Liberal Ninth Circuit delivers amazing verdict. Stuns Big Pharma.

This get a bit technical, but in short, the Ninth Circuit judges, usually known for their very liberal rulings, have opened up the possibility that the vaccine manufacturers could be sued. The blanket legal protection they had been promised was for a vaccine defined as preventing people from catching a disease. What they delivered was a treatment that made the symptoms less troubling. As a treatment, the legal immunity has been deemed to be void, leaving the door open for people who suffered adverse effects to opt for legal action against the manufacturers.

Last week, the 9th Circuit Court of Appeal issued an amazing ruling, reopening a lawsuit challenging the constitutionality of COVID-era vaccine mandates.

Read the full ruling here: Health Freedom DEF. Fund_ Inc. v. Carvalho_ 2024 U.S. App. LEXIS 13910

Initial Lawsuit – Threat of job termination.

The underlying lawsuit against LAUSD (2nd largest school district in the nation) was filed by Health Freedom Defense Fund in November 2021, challenging the constitutionality of the district’s March 2021 policy requiring employees to obtain the COVID vaccine (show proof) or be terminated. Read Health Freedom Defense Fund v. LAUSD Second Amended Complaint

Was the Vaccine Mandate Constitutional?

The legality of vaccine mandates is based on an old case from 1905 case, Jacobson v Commonwealth of Massachusetts concerning smallpox.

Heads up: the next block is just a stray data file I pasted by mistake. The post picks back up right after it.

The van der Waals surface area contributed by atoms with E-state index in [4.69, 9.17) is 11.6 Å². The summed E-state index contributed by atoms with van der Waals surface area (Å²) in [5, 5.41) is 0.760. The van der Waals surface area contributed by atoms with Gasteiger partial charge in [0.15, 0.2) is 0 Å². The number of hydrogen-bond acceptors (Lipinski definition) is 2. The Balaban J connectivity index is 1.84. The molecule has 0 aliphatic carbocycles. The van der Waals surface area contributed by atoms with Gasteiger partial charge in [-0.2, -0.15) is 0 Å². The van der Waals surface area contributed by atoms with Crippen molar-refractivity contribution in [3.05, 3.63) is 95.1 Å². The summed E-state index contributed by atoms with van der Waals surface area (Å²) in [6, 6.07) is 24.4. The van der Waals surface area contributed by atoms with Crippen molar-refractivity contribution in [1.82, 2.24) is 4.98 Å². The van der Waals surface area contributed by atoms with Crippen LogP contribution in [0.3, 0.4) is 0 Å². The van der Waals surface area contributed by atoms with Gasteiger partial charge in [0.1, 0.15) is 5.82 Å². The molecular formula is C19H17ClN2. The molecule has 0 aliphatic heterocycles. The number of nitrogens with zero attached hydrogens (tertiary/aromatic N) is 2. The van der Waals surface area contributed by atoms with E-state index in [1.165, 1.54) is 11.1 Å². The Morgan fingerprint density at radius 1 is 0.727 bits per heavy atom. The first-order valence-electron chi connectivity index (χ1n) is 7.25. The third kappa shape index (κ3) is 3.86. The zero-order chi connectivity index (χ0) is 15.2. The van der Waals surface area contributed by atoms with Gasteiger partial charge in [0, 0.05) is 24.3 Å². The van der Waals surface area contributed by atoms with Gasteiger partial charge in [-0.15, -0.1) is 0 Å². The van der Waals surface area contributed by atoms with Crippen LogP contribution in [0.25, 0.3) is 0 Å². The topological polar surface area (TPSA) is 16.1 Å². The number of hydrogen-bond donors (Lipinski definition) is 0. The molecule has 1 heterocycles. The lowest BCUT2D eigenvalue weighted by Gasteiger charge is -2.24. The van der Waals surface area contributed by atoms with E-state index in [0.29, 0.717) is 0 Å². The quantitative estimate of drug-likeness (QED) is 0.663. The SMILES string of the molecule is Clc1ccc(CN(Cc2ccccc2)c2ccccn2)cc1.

The Jackson court established that it is within the police power of a state to provide for compulsory vaccination. The Supreme Court in Jacobson upheld the constitutionality of a state compulsory vaccination law enacted to combat a smallpox outbreak.

The Court found that the vaccine mandate was rational in “protect[ing] the public health and public safety”. However, the Jacobson case does not stand for the proposition that anything goes in mandating vaccines.

Previous Courts’ Application of Jacobson is Wrong

In the context of the current pandemic (COVID-19), several courts have applied Jacobson to find that mandatory vaccine policies at state universities and among state executive agency employees meet the ‘rational basis test’.

In recent cases, plaintiffs have attempted to distinguish their cases from Jacobson by arguing that the COVID-19 vaccines are not vaccines but are instead “Gene Therapy Products” or that the mandates are not the result of a legislative process

The 9th Circuit today overturned a lower court decision that applied Jacobson. It said this:

“Addressing the merits, the panel held that the district court misapplied the Supreme Court’s decision in Jacobson v. Massachusetts, 197 U.S. 11 (1905), in concluding that the Policy survived rational basis review. Jacobson held that mandatory vaccinations were rationally related to preventing the spread of smallpox. Here, however, plaintiffs allege that the vaccine does not effectively prevent spread but only mitigates symptoms for the recipient and therefore is akin to a medical treatment, not a “traditional” vaccine. Taking plaintiffs’ allegations as true at this stage of litigation, plaintiffs plausibly alleged that the COVID-19 vaccine does not effectively “prevent the spread” of COVID-19. Thus, Jacobson does not apply.”